Evolution of Sound took place at Warehouse D in downtown Lancaster this past Saturday, the first installment of a new experimental music series called Lancasphere.
The premise: put 10 of the area’s finest musicians onstage with no plan, no setlist, no shared repertoire, and turn them loose in front of a seated audience. The result could be either a night of inspired improvisational musical magic, or a self-indulgent trainwreck.
It was certainly not the latter. Instead, ten players went on a musical journey that covered as much stylistic and thematic ground as one could imagine, with some 60 adventurous listeners along for the ride. The featured musicians came from the worlds of indie rock, metal, jazz, folk, Celtic and world music. And the players made the distance between those forms seem small indeed.
In the concrete-floored box of Warehouse D, there was enough space for the spectators, who sat arranged on sofas, folding chairs and high-top tables. And sound filled every corner with minimal amplification.
After a brief introduction by even co-producer Jason Mundok, Tim Baum opened the show with an invocation of cascading notes and impassioned, descending wails on oboe, evoking a call to prayer from some distant place. If there was any doubt that the players would rise to the occasion, Baum set the bar high.
Following the rules of the format, guitarist and co-producer Scott Bookman joined him after five minutes to add Fender guitar to the mix. He played clean, prickly lines evoking a koto, then pulled things in a jazzy Eastern direction before being joined by bassist Mike Bridgman, resulting in a fuzzy, cosmic blues.
Drummer Aaron Marcel Gagne replaced Bookman, bringing a heavy foot that pushed Bridgman even further. With mandolinist Matt Underhill, things quickly took on an Eastern European flavor, but with Gagne’s heavy beats eventually speeding things up.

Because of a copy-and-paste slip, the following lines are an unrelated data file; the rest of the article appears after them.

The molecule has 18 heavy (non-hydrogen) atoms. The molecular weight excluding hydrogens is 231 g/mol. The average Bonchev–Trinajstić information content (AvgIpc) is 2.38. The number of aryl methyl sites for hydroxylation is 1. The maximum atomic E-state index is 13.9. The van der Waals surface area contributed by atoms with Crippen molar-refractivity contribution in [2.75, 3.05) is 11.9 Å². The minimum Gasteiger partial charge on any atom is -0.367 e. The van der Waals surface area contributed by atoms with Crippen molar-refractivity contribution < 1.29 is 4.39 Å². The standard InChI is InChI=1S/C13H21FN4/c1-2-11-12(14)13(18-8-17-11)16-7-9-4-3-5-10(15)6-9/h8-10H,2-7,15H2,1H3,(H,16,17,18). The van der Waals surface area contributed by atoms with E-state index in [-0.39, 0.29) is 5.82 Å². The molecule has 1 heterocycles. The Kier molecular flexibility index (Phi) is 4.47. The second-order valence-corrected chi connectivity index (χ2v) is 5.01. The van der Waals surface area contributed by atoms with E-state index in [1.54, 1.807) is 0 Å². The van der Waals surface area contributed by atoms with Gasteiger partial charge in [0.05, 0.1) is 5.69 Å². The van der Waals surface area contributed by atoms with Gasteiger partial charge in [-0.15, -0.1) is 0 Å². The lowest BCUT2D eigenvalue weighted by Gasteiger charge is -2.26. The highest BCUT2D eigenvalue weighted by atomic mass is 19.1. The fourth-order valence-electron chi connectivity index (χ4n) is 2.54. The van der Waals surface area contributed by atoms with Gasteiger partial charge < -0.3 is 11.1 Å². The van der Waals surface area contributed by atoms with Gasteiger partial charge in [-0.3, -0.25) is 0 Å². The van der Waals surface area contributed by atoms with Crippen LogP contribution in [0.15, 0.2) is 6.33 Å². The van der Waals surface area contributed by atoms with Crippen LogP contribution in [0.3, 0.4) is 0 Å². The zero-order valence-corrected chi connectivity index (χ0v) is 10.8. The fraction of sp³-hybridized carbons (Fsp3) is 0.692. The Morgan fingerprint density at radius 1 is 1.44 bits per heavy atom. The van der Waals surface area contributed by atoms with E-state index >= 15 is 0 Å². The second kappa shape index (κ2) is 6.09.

Dave May followed, and with him came his loud, gravelly voice and strummed acoustic guitar. His repeated “My heart is beating in my throat…” were the only words of the night, yet did not seem out of place. Mollie Swartz’ mournful electric violin echoed the sentiment. Eventually, the two found something of a clear arrangement just before drummer Nick Christenson took the throne.
Toward the end of her time, Swartz’ fiddle took listeners to the high mountains of Appalachia, just before tenor saxophonist Randy Bucksner rushed everything back to the city. He and Christensen took things to the edge of Coltrane’s classic quartet before the addition of electric guitarist Adam Rohrer—with echo, swells and arpeggios—made a thrilling psychedelic duet with Bucksner.
With the round-robin portion complete, musicians slowly took the stage again until all ten were playing. The thrilling crescendo that resulted marked the night as a triumph, with Bucksner eventually taking the role as director, as it were, and bringing all the parts together into one surging series of major chords.
To say the night was a success is to put it plainly. Though there was no score, nobody clammed. Each played at the top of their game, even if the very language they were playing in had to be negotiated in the moment. Though no audience member knew what to expect, they were in rapt attention; none left early. At just over one hour, the program covered a world of sounds and angles. To extend it any longer might have risked people running out of ideas, or worse yet, noodling.
The event marked the launch of two new creative ventures in Lancaster. Lancasphere, a semi-regular concert series at Warehouse D, is the idea of Mundok, a member of the Candy Factory co-working space and producer of Wood Stove House. Evolution of Sound is the brainchild of Bookman, a member of the online Lancaster Experimental Music Collective and a veteran of regularly weekly improv jams with the basement band Primitive Agriculture.
Further Lancasphere events continue monthly; the next installment is scheduled for Friday, November 14, and will feature ambient, atmospheric and experimental music from Birds of the Cloud Forrest with Tim Baum (Lancaster), Des Sera (Harrisburg) and The Reverie (Lancaster). Plans for a second Evolution of Sound are in the works for later in the winter.